How International Women’s Day strengthened my feminism

As soon as I said that these beliefs that everyone acknowledged they held were what feminism was all about, the room tensed.

This year I experienced International Women’s Day in a Colombian town as an English teacher. All throughout the day my male students came up to me and gave me candy, wishing me a “happy women’s day!” All around me I saw men giving candy and flowers to women. One student was even giving out quotes printed out on little pieces of paper. When he handed me mine, I was expecting to see a quote about the strength of women or about their liberation, but instead printed on the piece of paper was the Minna Antrim quote: “A beautiful woman delights the eye; a wise woman, the understanding; a pure one, the soul.”

The whole day sort of felt like Valentine’s Day, with men showering women with gifts and, as a far as I could tell, no discussion about what International Women’s Day was about and why it was important.

I acknowledge that I’m living in a fairly conservative Colombian town, teaching English at a Catholic university. Up until that afternoon, I hadn’t even planned on addressing the event. But after witnessing an entire day of niceties being tossed around like both literal and figurative candy, I felt that not talking about the importance of the day would be not fulfilling my role as a “cultural ambassador” here.

Going into my English club, armed with quotes by Chimamanda Ngozi Adichie and discussion questions, I didn’t really know what to expect. I knew from previous classes that most people balked at the word feminism, but I had never really tried to break the concept down.

[bctt tweet=”But as soon as I said that these beliefs that everyone acknowledged they held were what feminism was all about, the room tensed.” username=”wearethetempest”]

The class, an almost even split between men and women, unanimously agreed that we have come a long way with women’s rights, but that progress was still needed. Everyone agreed that women should be paid the same as men for doing the same job and that women should get to decide without judgment if they want to be working mothers or not. But as soon as I said that these beliefs that everyone acknowledged they held were what feminism was all about, the room tensed. “Feminism is for women who want to be better than men,” one student said. “Feminism is giving women a bad reputation,” said another.

I consider myself lucky for having grown up in a house in which I learned about feminism. The women’s studies courses I took in college only strengthened my beliefs and opened my mind to concepts like intersectional feminism and the idea that the patriarchy confines both women and men. What my upbringing and education never really forced me to do, however, was make my beliefs palatable to those who might believe in something different.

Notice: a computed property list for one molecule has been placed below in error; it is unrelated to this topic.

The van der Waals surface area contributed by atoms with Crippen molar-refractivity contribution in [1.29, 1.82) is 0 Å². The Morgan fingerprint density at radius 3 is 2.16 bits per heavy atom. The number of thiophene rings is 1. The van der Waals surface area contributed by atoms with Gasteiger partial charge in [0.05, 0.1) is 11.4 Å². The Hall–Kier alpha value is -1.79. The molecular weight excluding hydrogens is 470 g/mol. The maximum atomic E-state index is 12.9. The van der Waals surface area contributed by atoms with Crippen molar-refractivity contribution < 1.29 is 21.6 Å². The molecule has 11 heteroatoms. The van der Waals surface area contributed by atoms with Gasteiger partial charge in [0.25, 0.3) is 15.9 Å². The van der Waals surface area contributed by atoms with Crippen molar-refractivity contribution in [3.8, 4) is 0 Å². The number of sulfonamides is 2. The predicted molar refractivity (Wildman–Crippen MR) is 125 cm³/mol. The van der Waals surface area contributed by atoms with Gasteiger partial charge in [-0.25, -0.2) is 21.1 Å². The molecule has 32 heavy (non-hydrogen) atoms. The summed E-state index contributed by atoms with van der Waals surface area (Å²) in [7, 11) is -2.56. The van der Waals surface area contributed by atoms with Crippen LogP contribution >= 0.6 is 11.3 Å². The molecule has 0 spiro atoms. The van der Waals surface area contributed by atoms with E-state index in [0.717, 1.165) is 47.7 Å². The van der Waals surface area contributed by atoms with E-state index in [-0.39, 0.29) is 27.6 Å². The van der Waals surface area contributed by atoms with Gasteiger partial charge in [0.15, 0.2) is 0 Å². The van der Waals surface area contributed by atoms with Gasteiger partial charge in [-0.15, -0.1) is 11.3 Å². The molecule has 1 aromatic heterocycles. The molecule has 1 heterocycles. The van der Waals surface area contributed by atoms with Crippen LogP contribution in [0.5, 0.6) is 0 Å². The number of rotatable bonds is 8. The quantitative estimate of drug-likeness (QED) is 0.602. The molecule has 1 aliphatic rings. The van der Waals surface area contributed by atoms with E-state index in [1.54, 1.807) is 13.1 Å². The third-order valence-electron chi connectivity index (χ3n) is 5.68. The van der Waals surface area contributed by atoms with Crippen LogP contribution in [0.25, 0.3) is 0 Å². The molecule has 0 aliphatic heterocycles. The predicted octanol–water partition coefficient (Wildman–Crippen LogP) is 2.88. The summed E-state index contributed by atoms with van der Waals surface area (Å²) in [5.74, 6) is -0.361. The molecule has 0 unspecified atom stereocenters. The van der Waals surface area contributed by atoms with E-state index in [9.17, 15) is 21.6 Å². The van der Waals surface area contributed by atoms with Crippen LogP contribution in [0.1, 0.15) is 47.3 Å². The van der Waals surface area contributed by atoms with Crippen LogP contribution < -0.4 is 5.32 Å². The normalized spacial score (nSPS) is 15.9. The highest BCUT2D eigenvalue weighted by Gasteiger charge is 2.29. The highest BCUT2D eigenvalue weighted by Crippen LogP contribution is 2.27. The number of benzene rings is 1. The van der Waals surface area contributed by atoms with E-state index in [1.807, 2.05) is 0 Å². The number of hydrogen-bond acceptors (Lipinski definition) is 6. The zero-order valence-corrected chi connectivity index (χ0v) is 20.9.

I felt that this moment with my students was an important one. It was one, if I maneuvered the situation well, that could potentially offer a group of people a new way of thinking.

So instead of dominating the conversation, I forced my students to speak. I asked the women in the classroom about a Colombian custom that I personally can’t stand: catcalling. As soon as I did so, the room seemed to come to life. They hated it, they exclaimed, retelling uncomfortable situations and asking why they couldn’t walk down the street in peace.

[bctt tweet=”I realized that if I maneuvered the situation well, I could potentially offer a group of people a new way of thinking.” username=”wearethetempest”]

After their initial reactions subsided, I turned the questions to the men in the room. Did they know that women felt this way about catcalling? Had they ever asked women what they thought about it? Did they think that catcalling could be considered a social problem and also a reason why we need feminism?

These questions were mostly met with silence and stiff shoulder shrugs. I realize that lack of language to adequately respond may have contributed to the silence. But I also think that the silence signified the confronting of something they had not yet considered, and perhaps the feeling of being threatened by it.

I don’t think I changed anyone’s fundamental beliefs during that conversation club. I think the women in the room left feeling validated about a subject that I don’t get the sense is often discussed. I think the men left feeling a bit attacked, which was not the intention.

But I realized that at the end of the class, my own feminist beliefs were strengthened. And while I may not have changed anyone’s lives, I know all those students left the room thinking about the significance of a day even after that day ended.

  • Paulina Rowe

    Recent graduate and Real World novice from the University of Connecticut with BAs in Psychology and Spanish. Current Fulbright English Teaching Assistant in Colombia. Interested in working towards education and gender equality.